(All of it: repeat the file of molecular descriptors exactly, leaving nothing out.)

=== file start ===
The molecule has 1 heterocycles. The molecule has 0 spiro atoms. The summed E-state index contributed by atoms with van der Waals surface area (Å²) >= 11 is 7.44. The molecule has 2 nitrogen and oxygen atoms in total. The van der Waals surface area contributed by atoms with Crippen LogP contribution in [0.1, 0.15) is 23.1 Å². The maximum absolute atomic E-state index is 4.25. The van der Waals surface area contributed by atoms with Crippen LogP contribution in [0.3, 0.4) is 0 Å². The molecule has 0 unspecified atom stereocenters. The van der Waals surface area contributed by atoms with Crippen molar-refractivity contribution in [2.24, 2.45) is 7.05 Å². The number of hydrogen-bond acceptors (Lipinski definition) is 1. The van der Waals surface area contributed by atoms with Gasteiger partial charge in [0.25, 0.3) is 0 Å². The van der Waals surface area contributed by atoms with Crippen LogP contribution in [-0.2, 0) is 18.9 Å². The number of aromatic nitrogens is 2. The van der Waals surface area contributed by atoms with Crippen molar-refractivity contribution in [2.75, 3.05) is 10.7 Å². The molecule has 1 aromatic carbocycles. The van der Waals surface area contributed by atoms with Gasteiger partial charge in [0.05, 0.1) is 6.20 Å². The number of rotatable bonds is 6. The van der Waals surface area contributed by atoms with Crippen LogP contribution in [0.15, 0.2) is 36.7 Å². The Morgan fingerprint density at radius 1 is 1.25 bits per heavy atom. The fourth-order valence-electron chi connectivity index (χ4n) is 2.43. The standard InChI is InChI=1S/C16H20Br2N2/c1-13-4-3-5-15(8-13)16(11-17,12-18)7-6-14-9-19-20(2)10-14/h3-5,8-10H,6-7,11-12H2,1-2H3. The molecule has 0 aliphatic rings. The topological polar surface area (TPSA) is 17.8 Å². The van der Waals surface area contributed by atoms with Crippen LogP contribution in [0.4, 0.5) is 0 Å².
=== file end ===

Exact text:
The molecule has 1 heterocycles. The molecule has 0 spiro atoms. The summed E-state index contributed by atoms with van der Waals surface area (Å²) >= 11 is 7.44. The molecule has 2 nitrogen and oxygen atoms in total. The van der Waals surface area contributed by atoms with Crippen LogP contribution in [0.1, 0.15) is 23.1 Å². The maximum absolute atomic E-state index is 4.25. The van der Waals surface area contributed by atoms with Crippen LogP contribution in [0.3, 0.4) is 0 Å². The molecule has 0 unspecified atom stereocenters. The van der Waals surface area contributed by atoms with Crippen molar-refractivity contribution in [2.24, 2.45) is 7.05 Å². The number of hydrogen-bond acceptors (Lipinski definition) is 1. The van der Waals surface area contributed by atoms with Gasteiger partial charge in [0.25, 0.3) is 0 Å². The van der Waals surface area contributed by atoms with Crippen LogP contribution in [-0.2, 0) is 18.9 Å². The number of aromatic nitrogens is 2. The van der Waals surface area contributed by atoms with Crippen molar-refractivity contribution in [2.75, 3.05) is 10.7 Å². The molecule has 1 aromatic carbocycles. The van der Waals surface area contributed by atoms with Gasteiger partial charge in [0.05, 0.1) is 6.20 Å². The number of rotatable bonds is 6. The van der Waals surface area contributed by atoms with Crippen LogP contribution in [0.15, 0.2) is 36.7 Å². The Morgan fingerprint density at radius 1 is 1.25 bits per heavy atom. The fourth-order valence-electron chi connectivity index (χ4n) is 2.43. The standard InChI is InChI=1S/C16H20Br2N2/c1-13-4-3-5-15(8-13)16(11-17,12-18)7-6-14-9-19-20(2)10-14/h3-5,8-10H,6-7,11-12H2,1-2H3. The molecule has 0 aliphatic rings. The topological polar surface area (TPSA) is 17.8 Å². The van der Waals surface area contributed by atoms with Crippen LogP contribution in [0.4, 0.5) is 0 Å².